• Neil Bertrando

        This is great Rafter.

        We’re working to develop Permaculture trainings into an ‘Agroecology’ program through a non-profit I work with who is partnered with the University here (Nevada, Reno). We’re striving to match the edge of the university needs by focusing on a scientific discipline with journals and textbooks and nesting Permaculture design curricula and activities within it.

        I will use these journals and any others you suggest to help us build our case and program.

        Are there specific articles (review or otherwise) that you see as foundational papers in Agroecology or that tie it well to the Permaculture concept? I will reference yours of course.

        Are there other leverage points or trajectories you can suggest to continue improving the credibility, quality, and availability of Permaculture and Agroecology education and training in the US?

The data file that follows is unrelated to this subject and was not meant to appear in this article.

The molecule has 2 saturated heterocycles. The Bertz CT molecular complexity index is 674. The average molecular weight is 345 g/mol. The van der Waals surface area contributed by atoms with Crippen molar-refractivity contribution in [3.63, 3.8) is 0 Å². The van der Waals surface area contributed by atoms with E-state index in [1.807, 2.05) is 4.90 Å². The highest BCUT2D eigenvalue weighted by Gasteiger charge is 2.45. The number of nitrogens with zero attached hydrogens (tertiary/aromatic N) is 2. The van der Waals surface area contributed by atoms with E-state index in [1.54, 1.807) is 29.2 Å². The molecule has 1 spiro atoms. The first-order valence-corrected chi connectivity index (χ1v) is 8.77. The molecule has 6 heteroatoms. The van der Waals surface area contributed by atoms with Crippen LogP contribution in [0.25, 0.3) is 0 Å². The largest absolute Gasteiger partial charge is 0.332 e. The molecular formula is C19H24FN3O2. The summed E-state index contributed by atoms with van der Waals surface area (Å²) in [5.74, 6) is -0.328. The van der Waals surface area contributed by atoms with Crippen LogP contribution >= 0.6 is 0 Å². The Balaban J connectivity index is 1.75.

I am very interested in pathways towards a participatory ecological society. Both as individuals striving for a meaningful work based career (right livelihood), and as local communities working to transition to regenerative resilience.

        Some questions on this line of thinking…What are the current career pathways for Permaculture? how can we broaden the spectrum to improve Regenerative action and land management? What are the specializations and general skills needed within local permaculture guilds and social networks to improve effectiveness and land transformation? Are there maps or tools to facilitate this work already developed?

      • Chris Warburton Brown

        If you want to keep up with the latest permaculture-related publishing, look at the Permaculture Digest:
        I try to put 20 new items on it every month

  • Dave Jacke

    Read the article last night, rafter. Good stuff, very interesting, and also grateful for the critiques.

    • RafterSass

      Thank you, Dave. I look forward to talking with you in more depth when we can. And as usual, I appreciate your collaborative attitude.

  • Tomas Remiarz